Source: Count Harry Kessler (translated and edited by Charles Kessler), The Diaries of a Cosmopolitan 1918-1939 (London: Weidenfeld & Nicolson). p. 364
Text: Monday, 15 July 1929 / Berlin
Read in the BZ, midday edition, that Hofmannstahl’s elder son, Franz, has shot himself. At half past two cabled Hugo. In the evening went to Stroheim’s film The Wedding March. A work of genius which, with the savagery of a George Grosz, shows up the hollowness of pre-war Vienna’s glamour and its sugary trashiness of sentiment (that of Hollywood as well, incidentally). Here is the precise obverse of what has always enthralled Hofmannstahl and held him spellbound.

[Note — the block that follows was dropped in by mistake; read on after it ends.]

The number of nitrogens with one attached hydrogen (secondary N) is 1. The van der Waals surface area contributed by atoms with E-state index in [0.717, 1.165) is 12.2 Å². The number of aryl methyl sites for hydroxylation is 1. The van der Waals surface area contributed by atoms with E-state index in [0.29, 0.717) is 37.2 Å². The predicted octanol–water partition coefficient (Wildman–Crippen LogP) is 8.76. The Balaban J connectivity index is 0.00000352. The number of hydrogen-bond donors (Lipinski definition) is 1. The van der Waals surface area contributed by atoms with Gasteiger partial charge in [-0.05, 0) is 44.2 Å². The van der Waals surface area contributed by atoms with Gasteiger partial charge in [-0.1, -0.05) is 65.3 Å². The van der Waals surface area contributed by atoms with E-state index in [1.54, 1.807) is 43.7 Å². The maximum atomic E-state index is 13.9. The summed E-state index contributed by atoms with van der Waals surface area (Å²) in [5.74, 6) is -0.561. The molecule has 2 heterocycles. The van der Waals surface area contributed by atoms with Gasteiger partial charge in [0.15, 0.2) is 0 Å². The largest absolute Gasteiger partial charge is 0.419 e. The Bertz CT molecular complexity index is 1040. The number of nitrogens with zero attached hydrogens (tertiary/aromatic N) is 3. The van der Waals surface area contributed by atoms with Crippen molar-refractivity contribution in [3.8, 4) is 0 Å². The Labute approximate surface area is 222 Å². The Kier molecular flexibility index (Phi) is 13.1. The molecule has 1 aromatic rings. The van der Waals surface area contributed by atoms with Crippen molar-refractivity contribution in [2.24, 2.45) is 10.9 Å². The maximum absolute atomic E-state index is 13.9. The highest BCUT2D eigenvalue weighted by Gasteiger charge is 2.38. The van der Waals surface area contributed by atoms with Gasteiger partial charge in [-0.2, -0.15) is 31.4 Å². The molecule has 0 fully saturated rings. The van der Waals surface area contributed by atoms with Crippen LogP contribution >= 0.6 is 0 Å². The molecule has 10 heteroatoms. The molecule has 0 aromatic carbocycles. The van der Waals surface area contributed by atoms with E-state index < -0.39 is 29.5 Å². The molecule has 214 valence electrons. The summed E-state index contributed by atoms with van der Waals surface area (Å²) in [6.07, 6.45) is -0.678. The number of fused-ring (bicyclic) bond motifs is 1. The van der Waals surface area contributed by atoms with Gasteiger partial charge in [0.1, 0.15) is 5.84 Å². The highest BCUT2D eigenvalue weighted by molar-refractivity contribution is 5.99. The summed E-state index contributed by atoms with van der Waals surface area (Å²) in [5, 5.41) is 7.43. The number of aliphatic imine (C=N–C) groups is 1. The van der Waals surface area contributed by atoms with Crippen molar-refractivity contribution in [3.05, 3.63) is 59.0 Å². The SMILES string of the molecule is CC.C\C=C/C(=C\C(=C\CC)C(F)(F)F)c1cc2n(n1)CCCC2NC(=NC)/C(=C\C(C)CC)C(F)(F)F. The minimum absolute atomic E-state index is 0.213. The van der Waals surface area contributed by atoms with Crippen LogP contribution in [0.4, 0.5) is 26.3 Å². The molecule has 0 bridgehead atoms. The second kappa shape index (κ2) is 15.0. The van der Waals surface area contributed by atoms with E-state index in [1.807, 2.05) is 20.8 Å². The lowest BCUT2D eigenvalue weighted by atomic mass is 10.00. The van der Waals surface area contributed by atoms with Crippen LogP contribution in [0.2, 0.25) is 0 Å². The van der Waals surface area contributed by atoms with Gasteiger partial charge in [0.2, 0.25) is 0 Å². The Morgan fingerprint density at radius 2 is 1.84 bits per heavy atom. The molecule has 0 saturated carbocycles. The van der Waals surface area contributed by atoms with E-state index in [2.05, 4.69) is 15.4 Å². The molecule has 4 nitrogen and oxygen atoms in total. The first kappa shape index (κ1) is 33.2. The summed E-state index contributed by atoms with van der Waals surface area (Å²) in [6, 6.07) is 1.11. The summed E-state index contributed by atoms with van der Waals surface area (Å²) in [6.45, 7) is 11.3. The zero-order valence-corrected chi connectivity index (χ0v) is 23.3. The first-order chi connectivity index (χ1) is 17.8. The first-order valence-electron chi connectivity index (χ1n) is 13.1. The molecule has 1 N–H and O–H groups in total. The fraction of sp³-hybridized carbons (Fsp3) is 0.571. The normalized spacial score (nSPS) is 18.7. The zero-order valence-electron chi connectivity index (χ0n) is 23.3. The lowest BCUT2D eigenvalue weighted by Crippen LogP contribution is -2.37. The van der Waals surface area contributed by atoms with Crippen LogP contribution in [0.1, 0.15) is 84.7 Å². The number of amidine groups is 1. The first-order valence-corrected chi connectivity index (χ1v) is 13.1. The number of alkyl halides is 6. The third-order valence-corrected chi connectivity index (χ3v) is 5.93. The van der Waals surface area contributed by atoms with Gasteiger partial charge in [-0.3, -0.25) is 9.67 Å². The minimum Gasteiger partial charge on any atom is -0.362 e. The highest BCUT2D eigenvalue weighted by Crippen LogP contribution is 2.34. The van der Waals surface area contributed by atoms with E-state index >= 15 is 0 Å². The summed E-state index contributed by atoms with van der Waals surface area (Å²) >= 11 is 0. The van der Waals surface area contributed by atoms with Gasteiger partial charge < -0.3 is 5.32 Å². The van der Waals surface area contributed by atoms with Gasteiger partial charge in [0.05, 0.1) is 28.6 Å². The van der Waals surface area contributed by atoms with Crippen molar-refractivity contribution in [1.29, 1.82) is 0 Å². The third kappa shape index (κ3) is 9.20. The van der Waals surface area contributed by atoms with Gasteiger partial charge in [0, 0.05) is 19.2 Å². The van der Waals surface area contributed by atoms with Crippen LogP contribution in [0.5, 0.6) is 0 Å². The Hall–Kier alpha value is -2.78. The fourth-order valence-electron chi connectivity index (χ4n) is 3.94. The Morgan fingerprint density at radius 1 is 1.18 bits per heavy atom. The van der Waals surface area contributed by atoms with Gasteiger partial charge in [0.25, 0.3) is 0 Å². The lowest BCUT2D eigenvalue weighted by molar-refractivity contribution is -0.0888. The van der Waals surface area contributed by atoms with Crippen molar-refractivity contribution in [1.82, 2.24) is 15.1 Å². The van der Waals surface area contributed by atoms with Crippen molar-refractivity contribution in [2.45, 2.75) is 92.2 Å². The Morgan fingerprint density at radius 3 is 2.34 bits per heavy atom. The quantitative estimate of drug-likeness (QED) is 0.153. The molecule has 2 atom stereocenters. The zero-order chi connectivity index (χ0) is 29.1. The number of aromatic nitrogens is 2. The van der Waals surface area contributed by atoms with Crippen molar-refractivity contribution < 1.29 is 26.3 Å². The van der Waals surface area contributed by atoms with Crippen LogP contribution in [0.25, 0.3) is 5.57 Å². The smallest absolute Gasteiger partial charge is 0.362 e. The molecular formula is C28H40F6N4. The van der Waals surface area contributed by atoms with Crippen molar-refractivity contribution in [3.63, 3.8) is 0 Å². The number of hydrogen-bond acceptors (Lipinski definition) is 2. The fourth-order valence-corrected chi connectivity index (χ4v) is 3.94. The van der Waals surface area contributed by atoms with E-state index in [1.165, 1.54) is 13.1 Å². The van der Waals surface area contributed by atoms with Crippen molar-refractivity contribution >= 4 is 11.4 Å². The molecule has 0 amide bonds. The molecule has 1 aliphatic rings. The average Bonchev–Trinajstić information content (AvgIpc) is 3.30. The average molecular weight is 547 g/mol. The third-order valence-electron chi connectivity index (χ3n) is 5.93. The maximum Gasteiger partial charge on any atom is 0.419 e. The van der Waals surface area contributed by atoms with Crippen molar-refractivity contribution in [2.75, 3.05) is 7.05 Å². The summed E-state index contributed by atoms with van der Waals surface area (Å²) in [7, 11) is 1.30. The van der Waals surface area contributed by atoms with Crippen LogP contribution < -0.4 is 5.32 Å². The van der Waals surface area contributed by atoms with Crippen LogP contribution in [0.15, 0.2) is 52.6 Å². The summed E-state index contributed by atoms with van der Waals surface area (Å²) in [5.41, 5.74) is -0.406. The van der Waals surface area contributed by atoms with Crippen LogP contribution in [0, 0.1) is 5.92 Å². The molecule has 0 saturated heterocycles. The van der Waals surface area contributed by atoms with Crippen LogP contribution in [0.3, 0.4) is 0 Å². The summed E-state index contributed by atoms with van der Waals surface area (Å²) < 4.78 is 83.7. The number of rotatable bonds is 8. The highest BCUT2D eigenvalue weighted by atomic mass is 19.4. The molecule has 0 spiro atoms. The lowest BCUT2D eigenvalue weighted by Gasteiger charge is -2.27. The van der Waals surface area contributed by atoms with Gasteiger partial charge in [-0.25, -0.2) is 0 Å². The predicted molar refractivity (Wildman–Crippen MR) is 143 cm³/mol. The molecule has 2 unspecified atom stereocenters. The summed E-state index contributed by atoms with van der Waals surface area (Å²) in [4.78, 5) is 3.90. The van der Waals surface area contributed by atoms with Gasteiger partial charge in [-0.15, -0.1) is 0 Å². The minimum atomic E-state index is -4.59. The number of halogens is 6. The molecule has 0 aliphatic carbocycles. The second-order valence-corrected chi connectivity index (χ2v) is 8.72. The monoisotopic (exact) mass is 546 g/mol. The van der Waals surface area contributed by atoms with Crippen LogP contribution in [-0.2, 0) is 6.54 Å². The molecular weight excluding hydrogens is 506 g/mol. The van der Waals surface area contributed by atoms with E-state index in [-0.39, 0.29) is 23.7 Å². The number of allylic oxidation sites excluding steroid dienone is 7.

Comment: Count Harry Kessler (1868-1937) was an Anglo-German aristocrat and diplomat. His diaries are an exceptionally vivid and observant account of art and politics in Weimar Germany. The Wedding March (USA 1928) was directed by and starred Erich von Stroheim. Hugo von Hofmanstahl was an Austrian novelist and librettist. He died of a stroke at his son’s funeral the day after this diary entry.